The Ben Lomond Day Hike Queenstown

Located at 1,748m above Queenstown and Lake Wakatipu, the Ben Lomond summit is a bucket-list day hike for both hikers and adventure-seekers alike. But despite its easy access and location to central Queenstown, the climb up has many challenges.

If you begin your hike in the Queenstown CBD, you’ll gain a total of 1,438-metres of elevation in just 5.5-kilometres (11-kilometres return). So be prepared for a big day out, and if you have any doubts about your ability to complete the hike it could be worth taking the Skyline Gondola to cut a significant portion of climbing (and descending) out of your journey.

So read on to discover 3 options for starting points on the hike, a map, what to pack and how to prepare.

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Ben Lomond Hike | Source: Mountain Safety Council

Where to start the Ben Lomond Day Hike

There are 3 potential starting points to the Ben Lomond Track:

  1. Ride the Skyline Gondola
  2. Hike the Tiki Trail
  3. Hike the Skyline Access Road
1. Skyline Gondola

From the bottom terminal of Skyline Queenstown, taking a scenic Gondola ride to the top of Bob’s Peak will save you (and your knees) up to one hour of hiking. From the Skyline complex, follow a well-signalled track through the woods until it emerges into an opening that will give you the first views of Ben Lomond towering above.

Gondola Open Hours: Tap here for Skyline Queenstown Gondola open hours
Gondola Prices: Tap here for Skyline Queenstown Gondola prices

A Skyline Queenstown gondola passes by with the view of the city, Lake Wakatipu, and the Remarkables in the background.
Image: Skyline Queenstown Gondola
2. Tiki Trail

The most popular start to the Ben Lomond Hike is to hike the Tiki Trail to Bob’s Peak. This route will lead you through old Douglas Fir’s and into some of Queenstown’s most beautiful native Beech forest. Make sure you aren’t put off by the steep start to the hike, hang in there, it gets easier.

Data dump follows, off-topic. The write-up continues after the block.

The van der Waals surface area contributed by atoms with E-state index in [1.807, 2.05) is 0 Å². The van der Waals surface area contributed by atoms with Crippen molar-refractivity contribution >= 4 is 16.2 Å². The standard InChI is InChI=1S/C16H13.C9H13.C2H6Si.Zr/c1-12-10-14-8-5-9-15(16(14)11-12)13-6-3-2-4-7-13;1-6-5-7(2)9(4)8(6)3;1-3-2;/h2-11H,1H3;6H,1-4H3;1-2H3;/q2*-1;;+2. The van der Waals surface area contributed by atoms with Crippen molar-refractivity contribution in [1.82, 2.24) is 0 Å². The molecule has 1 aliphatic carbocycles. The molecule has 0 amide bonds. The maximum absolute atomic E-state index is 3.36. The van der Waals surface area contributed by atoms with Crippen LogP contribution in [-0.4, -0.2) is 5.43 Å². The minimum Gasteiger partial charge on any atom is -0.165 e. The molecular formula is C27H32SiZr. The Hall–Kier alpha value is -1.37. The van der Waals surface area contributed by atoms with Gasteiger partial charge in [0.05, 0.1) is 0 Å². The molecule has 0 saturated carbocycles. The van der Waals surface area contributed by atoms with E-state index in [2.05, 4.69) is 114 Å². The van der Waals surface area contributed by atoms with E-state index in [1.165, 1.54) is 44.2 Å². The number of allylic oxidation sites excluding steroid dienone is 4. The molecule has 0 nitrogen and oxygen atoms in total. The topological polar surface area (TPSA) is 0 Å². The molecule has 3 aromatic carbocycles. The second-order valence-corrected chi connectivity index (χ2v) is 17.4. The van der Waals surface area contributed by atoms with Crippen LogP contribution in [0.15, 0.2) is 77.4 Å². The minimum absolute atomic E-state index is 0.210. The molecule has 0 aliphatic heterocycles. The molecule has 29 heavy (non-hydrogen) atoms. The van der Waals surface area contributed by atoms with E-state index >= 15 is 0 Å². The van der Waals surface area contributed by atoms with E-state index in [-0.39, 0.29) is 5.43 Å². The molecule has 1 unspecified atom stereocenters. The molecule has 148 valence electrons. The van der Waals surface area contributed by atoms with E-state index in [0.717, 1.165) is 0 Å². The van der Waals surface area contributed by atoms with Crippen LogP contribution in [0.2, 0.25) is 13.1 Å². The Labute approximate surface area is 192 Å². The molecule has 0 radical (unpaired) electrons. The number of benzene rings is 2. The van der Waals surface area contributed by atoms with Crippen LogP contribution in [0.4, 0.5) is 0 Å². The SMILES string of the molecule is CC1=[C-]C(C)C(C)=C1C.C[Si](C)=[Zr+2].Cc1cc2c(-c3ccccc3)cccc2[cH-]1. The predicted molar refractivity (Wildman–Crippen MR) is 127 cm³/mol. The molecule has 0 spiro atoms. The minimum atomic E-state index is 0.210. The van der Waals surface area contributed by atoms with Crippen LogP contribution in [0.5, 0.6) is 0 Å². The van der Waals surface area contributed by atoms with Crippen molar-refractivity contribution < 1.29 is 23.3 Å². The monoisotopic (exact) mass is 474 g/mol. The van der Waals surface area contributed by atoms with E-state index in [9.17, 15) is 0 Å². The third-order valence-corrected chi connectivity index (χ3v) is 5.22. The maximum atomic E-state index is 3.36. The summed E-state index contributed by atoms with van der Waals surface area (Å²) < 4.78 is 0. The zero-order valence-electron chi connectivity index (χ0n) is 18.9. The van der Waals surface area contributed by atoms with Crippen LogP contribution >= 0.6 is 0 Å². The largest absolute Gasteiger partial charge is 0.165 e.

Keep an eye out along the way – the hidden artefacts in the forest will leave you feeling like you were in the company of giants.

A woman carrying hiking poles and a backpack walks up stone steps in the Tiki Trail forest.
Image: Tiki Trail Hike | Credit:
 3. Skyline Access Road

On Lomond Crescent you’ll find the start of the Skyline Access Road. There is some free parking available at the start of the Access Road, but if you can’t find a spot there, you can park at one of the many all-day parks available in town and take the short walk to the access road via Thompson Street and Glasgow Street.

The Skyline Access Road will lead you halfway up Bob’s Peak, where you’ll find the signposted start to the single track at a large open area knows as the ‘Midway Clearing’. Follow the signs to the Ben Lomond Saddle, and eventually you’ll meet another trail which comes from the Skyline Gondola.

However you get to this point, you’re above Bob’s Peak and you’re a third of the way there.

A birds eye view of Bob's Peak, highlighting Skyline Queenstown's access road.
Map: Skyline Access Road from Lomond Cresent

Hike to the Ben Lomond Saddle

When you break out of the trees on Bob’s Peak, you’ll see the clearly marked trail contouring alongside a ridgeline and despite the long and steady work to hike uphill, the views of the Remarkables and Lake Wakatipu will give you the joy and inspiration you need to keep climbing.

Be careful not to venture onto the mountain bike trail which runs alongside this section of track – it’s signposted and the trail name is ‘Beached As’. Beached As is narrow and flows well for the adrenaline seeking mountain biker but sticking to the Ben Lomond walking track is a much nicer experience for hikers.